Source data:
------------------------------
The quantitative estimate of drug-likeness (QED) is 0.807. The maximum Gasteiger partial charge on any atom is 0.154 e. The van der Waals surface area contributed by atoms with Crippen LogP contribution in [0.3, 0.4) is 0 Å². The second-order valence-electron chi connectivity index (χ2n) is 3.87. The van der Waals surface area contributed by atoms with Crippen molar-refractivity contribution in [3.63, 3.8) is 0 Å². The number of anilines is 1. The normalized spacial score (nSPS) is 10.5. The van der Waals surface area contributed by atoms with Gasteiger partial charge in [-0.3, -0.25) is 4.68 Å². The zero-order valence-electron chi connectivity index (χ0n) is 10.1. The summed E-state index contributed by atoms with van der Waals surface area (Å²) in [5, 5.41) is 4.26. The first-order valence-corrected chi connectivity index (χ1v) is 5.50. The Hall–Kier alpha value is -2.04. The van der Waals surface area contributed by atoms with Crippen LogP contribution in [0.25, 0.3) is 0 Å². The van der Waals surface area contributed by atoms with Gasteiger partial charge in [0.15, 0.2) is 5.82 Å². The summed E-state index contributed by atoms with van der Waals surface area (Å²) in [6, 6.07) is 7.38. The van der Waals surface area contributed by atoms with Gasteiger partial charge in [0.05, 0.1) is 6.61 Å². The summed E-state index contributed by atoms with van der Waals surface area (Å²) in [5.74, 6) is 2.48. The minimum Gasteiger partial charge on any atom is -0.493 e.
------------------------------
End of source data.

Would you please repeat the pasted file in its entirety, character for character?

The quantitative estimate of drug-likeness (QED) is 0.807. The maximum Gasteiger partial charge on any atom is 0.154 e. The van der Waals surface area contributed by atoms with Crippen LogP contribution in [0.3, 0.4) is 0 Å². The second-order valence-electron chi connectivity index (χ2n) is 3.87. The van der Waals surface area contributed by atoms with Crippen molar-refractivity contribution in [3.63, 3.8) is 0 Å². The number of anilines is 1. The normalized spacial score (nSPS) is 10.5. The van der Waals surface area contributed by atoms with Gasteiger partial charge in [-0.3, -0.25) is 4.68 Å². The zero-order valence-electron chi connectivity index (χ0n) is 10.1. The summed E-state index contributed by atoms with van der Waals surface area (Å²) in [5, 5.41) is 4.26. The first-order valence-corrected chi connectivity index (χ1v) is 5.50. The Hall–Kier alpha value is -2.04. The van der Waals surface area contributed by atoms with Crippen LogP contribution in [0.25, 0.3) is 0 Å². The van der Waals surface area contributed by atoms with Gasteiger partial charge in [0.15, 0.2) is 5.82 Å². The summed E-state index contributed by atoms with van der Waals surface area (Å²) in [6, 6.07) is 7.38. The van der Waals surface area contributed by atoms with Gasteiger partial charge in [0.05, 0.1) is 6.61 Å². The summed E-state index contributed by atoms with van der Waals surface area (Å²) in [5.74, 6) is 2.48. The minimum Gasteiger partial charge on any atom is -0.493 e.